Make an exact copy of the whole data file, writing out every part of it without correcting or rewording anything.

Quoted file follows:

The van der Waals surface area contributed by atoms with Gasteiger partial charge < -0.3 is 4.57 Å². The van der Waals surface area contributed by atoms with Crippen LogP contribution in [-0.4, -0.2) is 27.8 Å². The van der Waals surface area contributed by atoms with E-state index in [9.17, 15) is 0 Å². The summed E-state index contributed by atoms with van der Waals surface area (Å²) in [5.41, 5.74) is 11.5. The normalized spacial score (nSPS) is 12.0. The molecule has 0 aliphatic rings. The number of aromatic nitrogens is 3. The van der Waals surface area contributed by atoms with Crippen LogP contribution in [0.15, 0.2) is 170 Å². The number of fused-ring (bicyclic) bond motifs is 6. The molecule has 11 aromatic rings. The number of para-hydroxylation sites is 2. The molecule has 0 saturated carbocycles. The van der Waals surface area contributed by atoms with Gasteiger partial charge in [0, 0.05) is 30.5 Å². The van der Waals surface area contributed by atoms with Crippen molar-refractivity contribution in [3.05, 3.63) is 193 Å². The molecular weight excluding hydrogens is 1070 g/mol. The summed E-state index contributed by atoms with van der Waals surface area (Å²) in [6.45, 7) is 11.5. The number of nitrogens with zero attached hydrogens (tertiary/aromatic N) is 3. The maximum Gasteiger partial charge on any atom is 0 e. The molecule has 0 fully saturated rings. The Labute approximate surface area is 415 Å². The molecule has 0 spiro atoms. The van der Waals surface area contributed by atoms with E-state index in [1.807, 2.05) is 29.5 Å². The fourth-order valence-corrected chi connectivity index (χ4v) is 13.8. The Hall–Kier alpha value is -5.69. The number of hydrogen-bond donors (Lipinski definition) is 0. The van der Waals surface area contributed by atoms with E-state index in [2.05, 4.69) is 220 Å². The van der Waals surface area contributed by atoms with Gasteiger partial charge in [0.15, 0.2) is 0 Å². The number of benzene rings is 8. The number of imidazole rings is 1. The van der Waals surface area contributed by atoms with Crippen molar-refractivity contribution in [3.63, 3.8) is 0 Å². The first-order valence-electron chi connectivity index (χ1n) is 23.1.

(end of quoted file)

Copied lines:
The van der Waals surface area contributed by atoms with Gasteiger partial charge < -0.3 is 4.57 Å². The van der Waals surface area contributed by atoms with Crippen LogP contribution in [-0.4, -0.2) is 27.8 Å². The van der Waals surface area contributed by atoms with E-state index in [9.17, 15) is 0 Å². The summed E-state index contributed by atoms with van der Waals surface area (Å²) in [5.41, 5.74) is 11.5. The normalized spacial score (nSPS) is 12.0. The molecule has 0 aliphatic rings. The number of aromatic nitrogens is 3. The van der Waals surface area contributed by atoms with Crippen LogP contribution in [0.15, 0.2) is 170 Å². The number of fused-ring (bicyclic) bond motifs is 6. The molecule has 11 aromatic rings. The number of para-hydroxylation sites is 2. The molecule has 0 saturated carbocycles. The van der Waals surface area contributed by atoms with Gasteiger partial charge in [0, 0.05) is 30.5 Å². The van der Waals surface area contributed by atoms with Crippen molar-refractivity contribution in [3.05, 3.63) is 193 Å². The molecular weight excluding hydrogens is 1070 g/mol. The summed E-state index contributed by atoms with van der Waals surface area (Å²) in [6.45, 7) is 11.5. The number of nitrogens with zero attached hydrogens (tertiary/aromatic N) is 3. The maximum Gasteiger partial charge on any atom is 0 e. The molecule has 0 fully saturated rings. The Labute approximate surface area is 415 Å². The molecule has 0 spiro atoms. The van der Waals surface area contributed by atoms with E-state index in [1.807, 2.05) is 29.5 Å². The fourth-order valence-corrected chi connectivity index (χ4v) is 13.8. The Hall–Kier alpha value is -5.69. The number of hydrogen-bond donors (Lipinski definition) is 0. The van der Waals surface area contributed by atoms with E-state index in [2.05, 4.69) is 220 Å². The van der Waals surface area contributed by atoms with Gasteiger partial charge in [0.15, 0.2) is 0 Å². The number of benzene rings is 8. The number of imidazole rings is 1. The van der Waals surface area contributed by atoms with Crippen molar-refractivity contribution in [3.63, 3.8) is 0 Å². The first-order valence-electron chi connectivity index (χ1n) is 23.1.